You will need a set of casual clothing for your short stay in Papua New Guinea pre and post-trek.  This could be the clothing you travel in, or a spare set.  Either way you can store this clothing at the Sogeri Lodge until you return from the trek.

Avoid heavy-weight cotton clothing which does not breathe, is very heavy when wet and is almost impossible to dry out in PNG’s humidity.

For trekking we recommend you wear a long sleeve shirt and long pants (lightweight and quick dry) for proper protection from both the elements and malarial mosquitoes, however, it is OK to trek in shorts and t-shirt if you wish (but you should apply tropical strength mosquito repellent to any exposed skin in the morning and late afternoon as this is when the malarial mosquito is active).

Long pants and long sleeve shirts provide protection against sunburn; from some plants that tend to sting when you brush past them; and from leeches, bugs and creepy crawlies on the ground. 

For protection against chafing it is a good idea to wear a pair of nylon jogging shorts, lycra gym shorts or skins (compression shorts) as underwear.

On most nights you will camp near a creek with plenty of fast flowing, crystal clear mountain water or have access to a bush shower in a village campsite.  You will therefore always have the opportunity to have a good refreshing wash.  After this you will want to change into a spare set of long-sleeved clothing (essential for malarial protection).

Women should bring a sarong or long shirt to wear between the campsites and the bathing areas.

Because it rains on a regular basis it is a good idea to have a waterproof poncho or light rain jacket. 

It is a good idea to store your spare clothing and sleeping gear in a ‘dry sack’ which are available in camping stores. This will ensure you always have something dry to put on each evening.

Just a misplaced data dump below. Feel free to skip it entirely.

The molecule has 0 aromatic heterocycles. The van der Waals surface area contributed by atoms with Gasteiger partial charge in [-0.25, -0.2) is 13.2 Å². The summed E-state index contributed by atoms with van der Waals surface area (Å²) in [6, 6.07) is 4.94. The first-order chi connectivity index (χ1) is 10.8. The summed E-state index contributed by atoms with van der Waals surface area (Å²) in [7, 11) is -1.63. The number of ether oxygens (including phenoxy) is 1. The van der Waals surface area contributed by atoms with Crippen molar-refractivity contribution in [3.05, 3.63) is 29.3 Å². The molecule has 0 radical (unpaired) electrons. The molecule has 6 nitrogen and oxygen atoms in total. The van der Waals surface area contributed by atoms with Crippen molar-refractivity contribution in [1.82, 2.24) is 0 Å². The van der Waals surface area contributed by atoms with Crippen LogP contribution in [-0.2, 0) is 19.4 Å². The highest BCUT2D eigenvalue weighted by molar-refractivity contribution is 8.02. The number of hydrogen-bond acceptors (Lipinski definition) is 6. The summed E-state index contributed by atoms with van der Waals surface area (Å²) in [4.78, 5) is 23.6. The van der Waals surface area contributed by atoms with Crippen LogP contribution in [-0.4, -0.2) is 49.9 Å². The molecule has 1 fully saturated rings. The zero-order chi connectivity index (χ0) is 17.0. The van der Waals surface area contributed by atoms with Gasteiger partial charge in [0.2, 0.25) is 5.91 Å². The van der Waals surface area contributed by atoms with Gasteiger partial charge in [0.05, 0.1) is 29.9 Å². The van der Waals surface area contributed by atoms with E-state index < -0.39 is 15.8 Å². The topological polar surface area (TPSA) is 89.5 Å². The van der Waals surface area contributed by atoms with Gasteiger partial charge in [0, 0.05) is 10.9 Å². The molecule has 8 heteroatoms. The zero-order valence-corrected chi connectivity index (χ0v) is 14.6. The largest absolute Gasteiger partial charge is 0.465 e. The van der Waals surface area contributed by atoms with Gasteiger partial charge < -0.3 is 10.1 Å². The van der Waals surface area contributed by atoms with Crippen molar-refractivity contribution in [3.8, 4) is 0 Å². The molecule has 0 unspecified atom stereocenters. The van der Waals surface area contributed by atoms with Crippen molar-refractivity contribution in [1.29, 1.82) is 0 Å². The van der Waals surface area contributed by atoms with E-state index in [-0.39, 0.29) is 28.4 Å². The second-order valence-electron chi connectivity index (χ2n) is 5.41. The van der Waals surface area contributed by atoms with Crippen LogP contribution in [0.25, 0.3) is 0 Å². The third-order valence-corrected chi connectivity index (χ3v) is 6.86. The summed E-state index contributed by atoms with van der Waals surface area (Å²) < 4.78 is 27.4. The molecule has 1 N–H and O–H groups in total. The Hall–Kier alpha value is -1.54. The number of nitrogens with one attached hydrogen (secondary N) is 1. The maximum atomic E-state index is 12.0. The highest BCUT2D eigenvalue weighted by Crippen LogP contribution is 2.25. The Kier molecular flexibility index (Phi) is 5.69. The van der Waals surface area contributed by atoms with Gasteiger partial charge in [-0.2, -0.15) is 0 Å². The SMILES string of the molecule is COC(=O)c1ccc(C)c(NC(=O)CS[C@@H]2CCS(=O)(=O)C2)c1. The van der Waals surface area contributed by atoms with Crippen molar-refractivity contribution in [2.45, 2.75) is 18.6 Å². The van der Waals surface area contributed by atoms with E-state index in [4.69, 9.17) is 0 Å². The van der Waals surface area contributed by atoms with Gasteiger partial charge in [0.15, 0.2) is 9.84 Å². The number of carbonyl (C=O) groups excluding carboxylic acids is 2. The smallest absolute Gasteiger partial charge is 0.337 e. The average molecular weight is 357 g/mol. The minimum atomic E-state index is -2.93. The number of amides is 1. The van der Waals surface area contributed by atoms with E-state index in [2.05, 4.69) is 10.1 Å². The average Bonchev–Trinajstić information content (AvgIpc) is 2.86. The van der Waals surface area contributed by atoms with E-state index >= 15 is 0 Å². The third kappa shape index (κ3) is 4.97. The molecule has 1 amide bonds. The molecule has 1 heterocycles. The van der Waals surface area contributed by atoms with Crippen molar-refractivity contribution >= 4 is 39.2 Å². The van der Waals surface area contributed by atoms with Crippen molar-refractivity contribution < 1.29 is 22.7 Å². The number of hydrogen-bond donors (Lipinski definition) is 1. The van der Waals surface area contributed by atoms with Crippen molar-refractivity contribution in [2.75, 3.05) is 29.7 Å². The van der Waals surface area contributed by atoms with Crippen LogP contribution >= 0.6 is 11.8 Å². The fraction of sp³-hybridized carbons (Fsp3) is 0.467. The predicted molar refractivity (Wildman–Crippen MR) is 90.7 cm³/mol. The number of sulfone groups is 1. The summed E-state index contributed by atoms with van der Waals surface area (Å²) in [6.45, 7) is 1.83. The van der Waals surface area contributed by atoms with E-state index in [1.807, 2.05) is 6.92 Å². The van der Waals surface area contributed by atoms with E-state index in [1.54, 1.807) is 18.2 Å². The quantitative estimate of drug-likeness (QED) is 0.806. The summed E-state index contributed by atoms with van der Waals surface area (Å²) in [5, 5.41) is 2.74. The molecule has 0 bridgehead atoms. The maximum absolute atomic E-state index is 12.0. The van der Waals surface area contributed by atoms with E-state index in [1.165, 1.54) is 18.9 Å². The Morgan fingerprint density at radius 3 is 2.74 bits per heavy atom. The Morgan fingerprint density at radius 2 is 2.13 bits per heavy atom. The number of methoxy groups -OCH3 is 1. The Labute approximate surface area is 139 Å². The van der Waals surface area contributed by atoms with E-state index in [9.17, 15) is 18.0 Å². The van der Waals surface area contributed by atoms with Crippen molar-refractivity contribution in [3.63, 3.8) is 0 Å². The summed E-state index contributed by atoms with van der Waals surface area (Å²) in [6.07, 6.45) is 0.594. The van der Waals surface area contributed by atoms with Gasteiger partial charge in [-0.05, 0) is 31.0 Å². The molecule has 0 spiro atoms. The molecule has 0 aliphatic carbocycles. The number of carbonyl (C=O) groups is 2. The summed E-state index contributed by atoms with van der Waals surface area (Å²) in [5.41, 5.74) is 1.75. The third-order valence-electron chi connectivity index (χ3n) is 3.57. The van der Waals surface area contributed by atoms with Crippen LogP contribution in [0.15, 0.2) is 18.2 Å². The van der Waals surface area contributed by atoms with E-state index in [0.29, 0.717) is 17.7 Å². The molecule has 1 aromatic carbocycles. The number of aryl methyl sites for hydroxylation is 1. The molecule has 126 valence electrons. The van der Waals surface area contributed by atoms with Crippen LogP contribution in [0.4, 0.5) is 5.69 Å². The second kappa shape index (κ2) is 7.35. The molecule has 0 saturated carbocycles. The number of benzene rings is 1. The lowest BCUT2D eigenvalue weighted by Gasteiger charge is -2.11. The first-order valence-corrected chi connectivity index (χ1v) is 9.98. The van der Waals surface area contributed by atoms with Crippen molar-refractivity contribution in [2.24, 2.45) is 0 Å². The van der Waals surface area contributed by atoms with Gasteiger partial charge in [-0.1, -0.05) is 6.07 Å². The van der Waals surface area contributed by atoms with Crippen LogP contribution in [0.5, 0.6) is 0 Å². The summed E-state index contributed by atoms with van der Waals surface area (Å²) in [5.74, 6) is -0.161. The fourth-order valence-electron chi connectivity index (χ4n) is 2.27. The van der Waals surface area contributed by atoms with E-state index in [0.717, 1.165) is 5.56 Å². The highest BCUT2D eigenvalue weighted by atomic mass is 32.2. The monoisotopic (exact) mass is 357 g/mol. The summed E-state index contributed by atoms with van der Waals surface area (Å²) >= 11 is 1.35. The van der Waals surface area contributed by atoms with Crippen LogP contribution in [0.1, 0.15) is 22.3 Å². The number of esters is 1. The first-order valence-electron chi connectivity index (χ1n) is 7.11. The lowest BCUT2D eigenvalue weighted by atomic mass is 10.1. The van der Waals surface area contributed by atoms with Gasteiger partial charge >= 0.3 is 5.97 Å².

Footwear

The trekking boots you select should be lightweight, fit well and have a good tread.  We recommend boots with a synthetic upper in preference to leather – they are lighter, more ‘breathable’ and do not need to be ‘broken-in’ like leather boots.  Synthetic uppers are usually made from cordura and suede.

Your boots must fit properly. To test the fit first, with the boot unlaced, you should be able to get two fingers easily down behind your heel, then you should lace up the boot and kick the ground with your toe. If your toe hits the end of the boot it is too short – this means your piggies will not be happy on the downhill sections of the track!

The boot needs to support your foot without compressing it.  Some brands fit narrow feet better than wide ones; other brands do the opposite. Don’t be conned by a brand name – buy the boots that fit your feet.

The boots you choose should have good ankle support to assist with stability – we do not recommend hiking shoes.  You should also make sure the sole of the boot flexes at the ball of the foot and not in the middle. Check the under-foot cushioning to ensure it is firm and supportive.  Handy hint: make sure you buy the socks you are going to trek in before you buy your boots - then use these socks to try on the boots you intend to buy.

If you are not an experienced trekker we strongly recommend you visit reputable trekking shops such as Paddy Pallin, Mountain Designs, Trek and Travel, Mainpeak etc who have experienced trekkers as staff and who can give good advice on equipment selection, fitting etc. 

Trek sandals or reef walkers are essential for water crossings where you want to remove your boots and socks to keep them dry.  You also need to wear them when you bathe in rivers and creeks and for walking around the campsite at the end of the day's trekking.

Do not bring thongs and we don’t recommend Crocs as they have no grip and are too slippery. Do not bring joggers as when they are wet they become very heavy and you need dry shoes at night to avoid foot problems.

Personal Equipment
Trekking Poles

We strongly recommend that you use two trekking poles.  These not only take some pressure off your leg joints on the uphills and downhills but also provide stability for your feet on rough ground – and it is all rough!

Backpack

If you choose to carry your own gear your backpack should have a capacity of 75 – 80 litres.  The ‘dry weight’ (ie less water) should not exceed 12 kg (if it weighs more than this you are carrying too much).  Avoid carrying extraneous items – stick to the lists at Appendices 1 to 3.

Our group carriers carry our group camping equipment, trekkers tents, food for our main meals, group first aid kits, ropes, machetes, shovels, emergency equipment and radios.  They erect and dismantle our tents each day.

Day Pack

If you engage a Personal Carrier you need only bring your daypack 30-49L.  It should weigh no more than 4-6kg, including water (1 litre water = 1kg). We will provide your carrier’s pack.

If you wish you can hire the following gear from Adventure Kokoda for the duration of your trek:

  Backpack* (75 litre)

$35

  Sleeping Bag*

$25

  Sleeping Mat (thick foam)